I ask all these questions to point out that Brother Piper’s description of how he teaches justification is not as straightforward as he appears to think it is. If the pope were simply to say, “No, we do not teach that,” my guess is that he would probably have more to say than just that, and I’m sure Brother Piper is aware of this.

I suppose my main contention, as I said before, is that Brother Piper seems willing to call something a heresy for what is not said, rather than what is said.

Of course, there are major differences between Catholics and Protestants, and we cannot ignore them. (And going over at least some of those differences may be the subject of a future post, but not this one.) But I do take issue with Brother Piper when he implies that it is Catholics who need to reform their teaching, yet he says nothing about a reformation among Protestants with regard to Protestant teaching. Can we who are Protestants really pretend that we are immune from the need to be reformed ourselves? 

Justification is certainly a massively important doctrine in Christian faith, and because of this, we must avoid the temptation of reducing justification to slogans. Our conversation should always be centered around a humble, careful reading of Scripture, always being willing to listen to what people in the church throughout its history have said about this topic (and not just the Reformers). 

Surely Brother Piper would agree that Protestants are not above the temptation to forget to let themselves be corrected by Scripture. As many wise theologians have said, we should not ever try to be masters over Scripture, but we should let Scripture master us. 

What do you make of Brother Piper’s comments? Do you think he was clear and right on the money, and that perhaps I am simply not understanding him correctly? Or perhaps you disagree with my post? Please feel free to express any disagreements or thoughts in the comments section below. 

Friday, August 3, 2012

When Genesis 1:13 and Culture Collide

We’ve reached day three! Our third closing refrain is in verse 13:

Genesis 1:13: “Day Three”

 וַֽיְהִי־עֶ֥רֶב וַֽיְהִי־בֹ֖קֶר יֹ֥ום שְׁלִישִֽׁי׃

So there was evening, and there was morning. Day three.”

So it’s been three days so far in the creation account, but no sun or moon (yet). Interesting. How can there be light without the sun? It’s not until the next blog post (which will have to wait until Monday—I’m going on a retreat this weekend) that we’ll see the creation of these two “lamps” in the dome.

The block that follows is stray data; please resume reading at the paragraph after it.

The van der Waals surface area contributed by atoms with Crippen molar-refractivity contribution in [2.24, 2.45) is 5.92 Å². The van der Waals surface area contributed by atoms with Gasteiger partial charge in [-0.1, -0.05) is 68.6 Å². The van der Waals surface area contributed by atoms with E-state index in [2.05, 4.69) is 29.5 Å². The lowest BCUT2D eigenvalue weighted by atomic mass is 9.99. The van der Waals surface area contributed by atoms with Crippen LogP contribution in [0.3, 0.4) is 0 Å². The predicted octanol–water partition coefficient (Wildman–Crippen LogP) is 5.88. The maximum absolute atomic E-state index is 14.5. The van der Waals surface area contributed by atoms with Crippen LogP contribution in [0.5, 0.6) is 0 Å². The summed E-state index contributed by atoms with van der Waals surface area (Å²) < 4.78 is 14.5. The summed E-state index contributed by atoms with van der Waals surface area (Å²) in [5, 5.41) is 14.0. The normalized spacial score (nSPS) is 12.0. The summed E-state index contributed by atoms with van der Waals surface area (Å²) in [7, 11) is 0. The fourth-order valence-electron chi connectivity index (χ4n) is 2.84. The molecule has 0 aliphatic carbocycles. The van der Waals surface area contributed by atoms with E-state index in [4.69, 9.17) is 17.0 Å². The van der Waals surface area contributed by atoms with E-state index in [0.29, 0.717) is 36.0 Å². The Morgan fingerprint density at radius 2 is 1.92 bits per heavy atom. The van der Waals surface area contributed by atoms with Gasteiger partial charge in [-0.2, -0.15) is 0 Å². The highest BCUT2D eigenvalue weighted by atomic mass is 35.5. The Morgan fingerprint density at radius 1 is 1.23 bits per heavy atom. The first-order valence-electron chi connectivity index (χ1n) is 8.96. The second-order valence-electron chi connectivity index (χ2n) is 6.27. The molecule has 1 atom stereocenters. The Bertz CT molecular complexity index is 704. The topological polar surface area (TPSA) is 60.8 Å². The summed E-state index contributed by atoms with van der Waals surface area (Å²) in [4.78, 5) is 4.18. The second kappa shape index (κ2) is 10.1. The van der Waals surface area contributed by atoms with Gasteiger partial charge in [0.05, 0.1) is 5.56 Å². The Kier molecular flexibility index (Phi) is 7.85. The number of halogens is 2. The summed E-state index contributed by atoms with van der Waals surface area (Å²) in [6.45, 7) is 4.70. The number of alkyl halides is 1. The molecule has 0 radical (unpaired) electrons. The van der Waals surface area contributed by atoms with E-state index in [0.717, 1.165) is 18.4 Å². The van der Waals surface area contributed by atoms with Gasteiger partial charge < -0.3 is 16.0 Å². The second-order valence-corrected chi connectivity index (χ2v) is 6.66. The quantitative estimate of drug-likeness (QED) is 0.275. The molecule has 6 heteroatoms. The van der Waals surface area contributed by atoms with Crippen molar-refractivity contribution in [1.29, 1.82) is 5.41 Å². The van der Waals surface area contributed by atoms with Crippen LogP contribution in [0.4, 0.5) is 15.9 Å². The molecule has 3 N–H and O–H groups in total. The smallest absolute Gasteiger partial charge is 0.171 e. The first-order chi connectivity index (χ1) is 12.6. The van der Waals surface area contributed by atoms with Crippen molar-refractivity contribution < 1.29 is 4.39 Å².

So far, here’s what’s been created:

1.      Day (a.k.a. “light”), separated from night (a.k.a. “darkness”)
2.      The skies (a.k.a. the “dome”)
3.      The earth (a.k.a. the “dry ground”)  
4.      Plants, trees, and various fruits and vegetation (all without the sun!)

Lend Me Your Thoughts

What are your thoughts on days one, two, and three so far?

Wednesday, August 1, 2012

When Genesis 1:12 and Culture Collide

Here is when Genesis 1:12 and culture really collide in an interesting way:

Genesis 1:12: “So the Land Brought Forth Greenery”

וַתֹּוצֵ֨א הָאָ֜רֶץ דֶּ֠שֶׁא עֵ֣שֶׂב מַזְרִ֤יעַ זֶ֙רַע֙ לְמִינֵ֔הוּ וְעֵ֧ץ עֹֽשֶׂה־פְּרִ֛י אֲשֶׁ֥ר זַרְעֹו־בֹ֖ו לְמִינֵ֑הוּ וַיַּ֥רְא אֱלֹהִ֖ים כִּי־טֹֽוב׃

“So the land brought forth greenery, a plant bearing seed after its kind and a tree bearing fruit with its seed in it after its kind. Then God saw that it was good.”

Creation obeys the word of God once again, and the land brings forth greenery, complete with seed-bearing plants and trees bearing fruit with their seed in them…

And each one is לְמִינֵהוּ (l’miynehu, “after its kind”). Here the operative word is מִין (min, “kind”). Many creationists who reject evolution will appeal to this term to say something like, “See? ‘After its kind.’ God created each creature ‘after its kind,’ suggesting that evolution from a single-celled organism could never have happened.”

In part 1 of this post, I’ll just present you with two interesting perspectives on this view:

Lend Me Your Thoughts
What are your responses to these articles? 

Monday, July 30, 2012

When Genesis 1:11 and Culture Collide

I took a short walk outside for my break at work, and I took a moment to appreciate the greenery in the outdoors before publishing this post for today during my lunch break.

And this is why:
Genesis 1:11: “Let the Land Sprout Forth Greenery”